Thursday, May 28, 2009

Mysteries to Get Non-Mystery Readers Hooked

Crombie I’ve frequently found that there are many people who don’t think of themselves as mystery readers. But because there are so many different types of mysteries—police procedural, thriller, private investigator, cozies, etc.—there’s really a little something for everyone. If you’re interested in stretching your genre boundaries, think about adding some of these novels to your summer reading list.

Here are a few elements of a good mystery and some books that embody them.

A protagonist you can care about: Water Like a Stone. Detectives Duncan Kincaid and Gemma James seem like real people, not the police stereotypes we all get tired of reading about. Jill McGown’s Detective Chief Inspector Lloyd & Judy Hill Mysteries also has a winning detective team that the reader will enjoy spending time with.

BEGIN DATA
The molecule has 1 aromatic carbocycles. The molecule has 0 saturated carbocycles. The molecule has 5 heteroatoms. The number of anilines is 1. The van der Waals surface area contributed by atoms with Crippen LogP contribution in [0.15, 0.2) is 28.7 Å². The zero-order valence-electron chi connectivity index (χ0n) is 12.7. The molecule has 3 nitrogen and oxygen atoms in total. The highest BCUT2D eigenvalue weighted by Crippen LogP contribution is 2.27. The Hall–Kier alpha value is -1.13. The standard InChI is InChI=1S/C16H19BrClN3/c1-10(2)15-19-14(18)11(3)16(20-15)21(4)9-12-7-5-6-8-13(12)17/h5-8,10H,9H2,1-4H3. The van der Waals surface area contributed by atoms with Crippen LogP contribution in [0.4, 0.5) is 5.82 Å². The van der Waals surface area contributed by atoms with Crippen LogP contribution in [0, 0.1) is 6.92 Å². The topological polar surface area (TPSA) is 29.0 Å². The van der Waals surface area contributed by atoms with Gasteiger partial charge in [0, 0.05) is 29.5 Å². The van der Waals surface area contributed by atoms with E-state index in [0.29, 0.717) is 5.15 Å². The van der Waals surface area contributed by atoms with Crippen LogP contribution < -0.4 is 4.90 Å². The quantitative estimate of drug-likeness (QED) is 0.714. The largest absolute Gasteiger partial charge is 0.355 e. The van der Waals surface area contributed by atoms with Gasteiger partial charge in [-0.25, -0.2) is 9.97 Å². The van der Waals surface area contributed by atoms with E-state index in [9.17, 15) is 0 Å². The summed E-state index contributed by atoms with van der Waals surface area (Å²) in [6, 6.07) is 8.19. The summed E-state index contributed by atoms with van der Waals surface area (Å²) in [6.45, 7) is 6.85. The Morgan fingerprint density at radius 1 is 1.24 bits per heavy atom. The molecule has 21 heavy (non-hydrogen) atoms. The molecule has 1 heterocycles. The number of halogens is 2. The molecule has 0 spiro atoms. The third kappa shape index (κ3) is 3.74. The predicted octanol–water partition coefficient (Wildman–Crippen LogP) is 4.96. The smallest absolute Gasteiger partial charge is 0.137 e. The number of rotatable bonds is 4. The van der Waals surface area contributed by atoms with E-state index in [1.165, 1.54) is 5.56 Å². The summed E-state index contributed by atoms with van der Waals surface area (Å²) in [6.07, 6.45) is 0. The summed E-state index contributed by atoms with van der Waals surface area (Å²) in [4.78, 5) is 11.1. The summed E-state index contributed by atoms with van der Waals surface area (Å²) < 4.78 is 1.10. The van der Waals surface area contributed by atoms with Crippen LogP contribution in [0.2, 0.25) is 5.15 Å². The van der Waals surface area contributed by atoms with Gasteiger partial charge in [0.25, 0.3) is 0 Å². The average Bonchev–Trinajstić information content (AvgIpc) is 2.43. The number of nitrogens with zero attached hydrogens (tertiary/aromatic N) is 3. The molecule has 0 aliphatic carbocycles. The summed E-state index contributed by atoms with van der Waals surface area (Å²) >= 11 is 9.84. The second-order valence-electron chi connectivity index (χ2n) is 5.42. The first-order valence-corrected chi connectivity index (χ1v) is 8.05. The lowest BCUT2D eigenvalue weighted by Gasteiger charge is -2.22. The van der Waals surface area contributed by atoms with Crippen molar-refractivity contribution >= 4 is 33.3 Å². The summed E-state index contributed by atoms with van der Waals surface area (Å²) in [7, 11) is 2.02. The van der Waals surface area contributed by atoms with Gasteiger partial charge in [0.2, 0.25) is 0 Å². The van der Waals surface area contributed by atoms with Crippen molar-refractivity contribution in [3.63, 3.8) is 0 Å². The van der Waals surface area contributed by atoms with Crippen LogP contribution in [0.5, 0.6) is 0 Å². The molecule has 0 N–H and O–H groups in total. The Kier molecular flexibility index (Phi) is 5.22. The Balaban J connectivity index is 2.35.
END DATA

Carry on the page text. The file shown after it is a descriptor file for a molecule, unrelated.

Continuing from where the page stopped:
An interesting setting: I love M.C. Beaton’s Hamish Macbeth series which is set in the Scottish highlands. Beautiful dialect and fun characters really make the series a stand-out.

Suspense: Try John Hart’s King of Lies. Elizabeth George’s Thomas Lynley series is also full of tense moments as the police attempt to solve the mystery.

A puzzle: Try P.D. James’ Adam Dalgleish series or Ruth Rendell’s psychological suspense tales.

Something unique: For something a little different, you can’t beat Nancy Atherton’s Aunt Dimity series. Any time a ghost figures prominently in a book, it’s bound to be different.